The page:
Garda Historical Society seeking stories and artefacts from Ireland’s earliest police forces

Society aims to bring history and traditions of Irish policing into the public arena

One of the stone heads of Dublin Metropolitan policemen on Pearse Street Garda station, Dublin

One of the stone heads of Dublin Metropolitan policemen on Pearse Street Garda station, Dublin

Sat, Nov 9, 2013, 01:00


The Garda Historical Society is inviting members of the public to bring artefacts associated with Ireland’s earliest police forces to Dublin Castle next Saturday.

The society, a non-profit organisation that aims to bring the history and traditions of Irish policing into the public arena, is looking for old photographs and documents from as far back as the founding of the earliest forces in the 1830s.

“We’re trying to gather all the information that’s in people’s attics, shoe boxes and china cabinets,” said Sgt Paul Maher of the society. “Photographs, artefacts, old police notebooks, things they may have lying around the house belonging to their granddad or great-granddad who was in the Royal Irish Constabulary, the Dublin Metropolitan Police or the first guards.”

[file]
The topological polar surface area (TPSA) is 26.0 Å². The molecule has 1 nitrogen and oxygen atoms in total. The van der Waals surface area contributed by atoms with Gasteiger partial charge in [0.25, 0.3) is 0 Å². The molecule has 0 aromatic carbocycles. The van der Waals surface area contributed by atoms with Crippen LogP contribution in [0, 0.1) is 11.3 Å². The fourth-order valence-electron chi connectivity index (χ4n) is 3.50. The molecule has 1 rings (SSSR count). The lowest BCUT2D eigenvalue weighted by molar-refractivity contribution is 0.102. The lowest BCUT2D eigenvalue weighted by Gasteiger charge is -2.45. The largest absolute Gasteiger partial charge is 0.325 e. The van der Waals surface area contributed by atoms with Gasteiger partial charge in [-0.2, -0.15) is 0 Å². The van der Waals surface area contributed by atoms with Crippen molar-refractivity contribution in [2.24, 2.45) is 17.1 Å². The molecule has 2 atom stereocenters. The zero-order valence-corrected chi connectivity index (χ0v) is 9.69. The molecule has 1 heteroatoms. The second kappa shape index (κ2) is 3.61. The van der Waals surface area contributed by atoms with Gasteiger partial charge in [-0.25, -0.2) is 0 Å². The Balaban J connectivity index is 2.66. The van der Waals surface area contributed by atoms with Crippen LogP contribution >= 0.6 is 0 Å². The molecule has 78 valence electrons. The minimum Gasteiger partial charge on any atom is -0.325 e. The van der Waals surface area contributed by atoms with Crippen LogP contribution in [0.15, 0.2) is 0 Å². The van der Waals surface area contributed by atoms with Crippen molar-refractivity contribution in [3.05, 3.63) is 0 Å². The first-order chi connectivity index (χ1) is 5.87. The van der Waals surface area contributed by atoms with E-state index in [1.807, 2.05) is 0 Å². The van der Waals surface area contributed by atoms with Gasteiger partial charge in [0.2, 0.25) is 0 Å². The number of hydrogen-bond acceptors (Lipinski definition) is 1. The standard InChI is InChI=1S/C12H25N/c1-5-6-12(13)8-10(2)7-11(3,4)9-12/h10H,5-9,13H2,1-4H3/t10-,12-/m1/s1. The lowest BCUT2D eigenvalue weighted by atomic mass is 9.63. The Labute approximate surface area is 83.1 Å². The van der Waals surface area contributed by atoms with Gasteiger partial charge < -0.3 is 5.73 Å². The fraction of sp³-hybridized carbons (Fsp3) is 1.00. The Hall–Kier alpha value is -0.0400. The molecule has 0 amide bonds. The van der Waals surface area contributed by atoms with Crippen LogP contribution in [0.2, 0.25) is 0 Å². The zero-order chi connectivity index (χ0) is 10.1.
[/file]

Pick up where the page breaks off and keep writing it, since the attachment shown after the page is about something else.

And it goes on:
Oral histories
Members of the force will also record oral histories on the day. “If it’s your granddad, we want to talk to you about the person he was, where he worked and what he did.”

“We’re not asking people to donate, it’s their property, we just want to talk about the artefacts they have.”

Existing items held by the society include a notebook from a member of the Dublin Metropolitan Police that records his activities from 1864 to 1868. “He was a mounted policeman who worked through the Fenian revolution of 1867. We find him moving munitions all around the city, so you can really feel the military build-up for what’s about to take place,” Sgt Maher said.


Leopold Bloom
The archive also holds an 1894 photograph of Henry Flower, an inspiration for the James Joyce character Leopold Bloom. “He was charged with the murder of a young lady and was later acquitted.”

The society also has a photo of Ned Broy and Davy Neligan, members of police who were informants for Michael Collins.

Taking place from 10am to 6pm at Bedford Tower in Dublin Castle on Saturday, November 16th, the event includes a free talk at 2pm on “The Theft of the Irish Crown Jewels”.

“These were the Lord Lieutenant’s jewels. They were taken in 1907 from the very room where this talk takes place and were never recovered,” Sgt Maher said.

Other free talks include “The Lockout”, at noon, and “Spying on Ireland – the intelligence services during WWII”, at 4pm.


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